Tag Archives: cast2015

Testers Who Code Get More Respect

The debate-style “Should Testers Code?” presentation at CAST 2015 was one of the best attended talks of the conference. And with good reason: This question is everywhere. But after more than an hour of Henrik Andersson defending testers who don’t code and Jeff Morgan defending testers who do code, I was convinced. Everyone should stop asking this question.

Yes. Testers should know how to code.

At CAST, Jeff Morgan boiled it down to this: testers who can code are more flexible. There is a larger, more diverse market for their skills. Elizabeth Hendrickson found this by counting job descriptions. Testers who can code serve their teams in more ways and jump in to solve problems and ask questions that only a developer can. Rob Lambert argues that you need coding or some other niche to get a testing jobPaul Gerrard notes that adding more skills to your repertoire can only add to your knowledge, not subtract. A skilled tester can put on many hats – user, business analyst, client – and adding developer to that mix can help.

Testers who can code are treated with respect by their developersMarlena Compton worries that individuals with less power have been pushed into testing rather than development. Michael Bolton notes that a tester’s empathy grows when they are able to gain a greater insight into the software environment and the problems developers face.

Testers are constantly asking themselves if the task they’re performing is providing a higher value than some other task. A tester who can code has one more tool in their tool belt to help eliminate bottlenecks along the way. When a tester has the engineering skills to craft an automated suite of checks, they’re often able to provide more value to their team than a tester checking the same boxes manually.

For all these reasons, they make more money.

More interesting work, more respect, and more money: What more do you want?

CAST 2015: How I’m Using Reason And Argument in My Testing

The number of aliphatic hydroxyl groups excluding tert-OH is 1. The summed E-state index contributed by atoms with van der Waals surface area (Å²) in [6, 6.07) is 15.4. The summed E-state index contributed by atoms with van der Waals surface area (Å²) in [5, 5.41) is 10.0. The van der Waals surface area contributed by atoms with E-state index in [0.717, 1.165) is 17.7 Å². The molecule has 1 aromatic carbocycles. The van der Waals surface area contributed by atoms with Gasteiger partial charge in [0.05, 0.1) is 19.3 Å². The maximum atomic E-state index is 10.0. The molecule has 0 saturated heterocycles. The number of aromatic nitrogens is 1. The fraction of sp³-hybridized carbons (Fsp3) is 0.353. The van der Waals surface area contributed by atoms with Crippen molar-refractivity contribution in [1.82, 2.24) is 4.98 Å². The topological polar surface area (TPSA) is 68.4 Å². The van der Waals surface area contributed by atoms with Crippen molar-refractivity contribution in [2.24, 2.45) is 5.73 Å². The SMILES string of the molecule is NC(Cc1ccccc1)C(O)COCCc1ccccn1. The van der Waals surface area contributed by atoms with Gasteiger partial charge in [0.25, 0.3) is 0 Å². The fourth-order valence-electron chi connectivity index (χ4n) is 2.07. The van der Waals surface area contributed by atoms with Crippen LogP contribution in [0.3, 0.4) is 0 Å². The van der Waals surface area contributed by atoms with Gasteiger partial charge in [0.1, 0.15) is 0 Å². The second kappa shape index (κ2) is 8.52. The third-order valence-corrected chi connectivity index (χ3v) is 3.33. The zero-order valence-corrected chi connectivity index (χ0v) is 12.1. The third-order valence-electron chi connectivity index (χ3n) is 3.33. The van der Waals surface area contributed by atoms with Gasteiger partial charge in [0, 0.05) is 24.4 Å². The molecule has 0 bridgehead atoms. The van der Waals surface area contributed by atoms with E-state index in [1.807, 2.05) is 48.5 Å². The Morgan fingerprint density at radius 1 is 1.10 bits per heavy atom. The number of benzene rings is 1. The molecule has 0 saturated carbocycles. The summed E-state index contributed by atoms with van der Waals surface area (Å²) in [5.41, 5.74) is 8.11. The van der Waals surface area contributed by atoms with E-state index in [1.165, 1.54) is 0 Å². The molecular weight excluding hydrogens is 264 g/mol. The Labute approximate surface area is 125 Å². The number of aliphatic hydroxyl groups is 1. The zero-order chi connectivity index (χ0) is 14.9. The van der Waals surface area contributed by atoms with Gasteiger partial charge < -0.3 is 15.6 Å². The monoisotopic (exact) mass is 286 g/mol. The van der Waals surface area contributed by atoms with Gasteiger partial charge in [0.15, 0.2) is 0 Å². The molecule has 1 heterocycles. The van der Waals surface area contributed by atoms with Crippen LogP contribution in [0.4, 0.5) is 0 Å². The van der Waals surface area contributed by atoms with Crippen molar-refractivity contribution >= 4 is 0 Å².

Scott Allman and Thomas Vaniotis condensed an introductory logic course into an hour-long presentation at CAST this year.  Their focus on deductive reasoning was a great template for how to write a solid bug report or how find the crux of an issue when talking to a colleague. Scott and Thomas’s statements are in bold and my takeaways for how I’m applying it to my work follow below.


Assume your opponent is attempting to construct a valid argument.

Assume the developer read the ticket, implemented the feature in a way that made sense to them, and pushed the code to the testing environment. What could you be missing? Have you downloaded the most recent build or cleared your cache? Do you need to be logged in? Are you on the right page?

When you’re trying to prove a premise is invalid, provide evidence. 

If a developer tells you a feature works on their machine, attach a screen shot or a log file of an instance when a feature did not work on your machine. Include relevant environment information and steps to reproduce to determine which premises you don’t share.

What kind of argument would someone construct to disagree with you?

If you’re writing a bug that says something’s taking too long, say how long it should take and why. If you’re writing a bug that says something is the wrong color, cite the style guide or use the WebAIM contrast checker to prove the item is not accessible to color blind people.

Use as few premises as possible so your argument and conclusion shine through.

Look at the steps to reproduce you’ve included in your bug report. Is there anything you can remove? Are there any crucial steps your developer may not have taken that you did?


I’ve never seen such an engaging presentation where the presenters were reading off pieces of paper. The mindmap below includes more of what I enjoyed about the presentation and about testing software.

Reason and Argument for Testers Mindmap

In the open season after the session, Scott and Thomas went into other types of reasoning (inductive for example) testers use when investigating software. Most follow-up questions were about soft skills. Scott and Thomas suggested that examples would be better received than lingo-heavy accusations.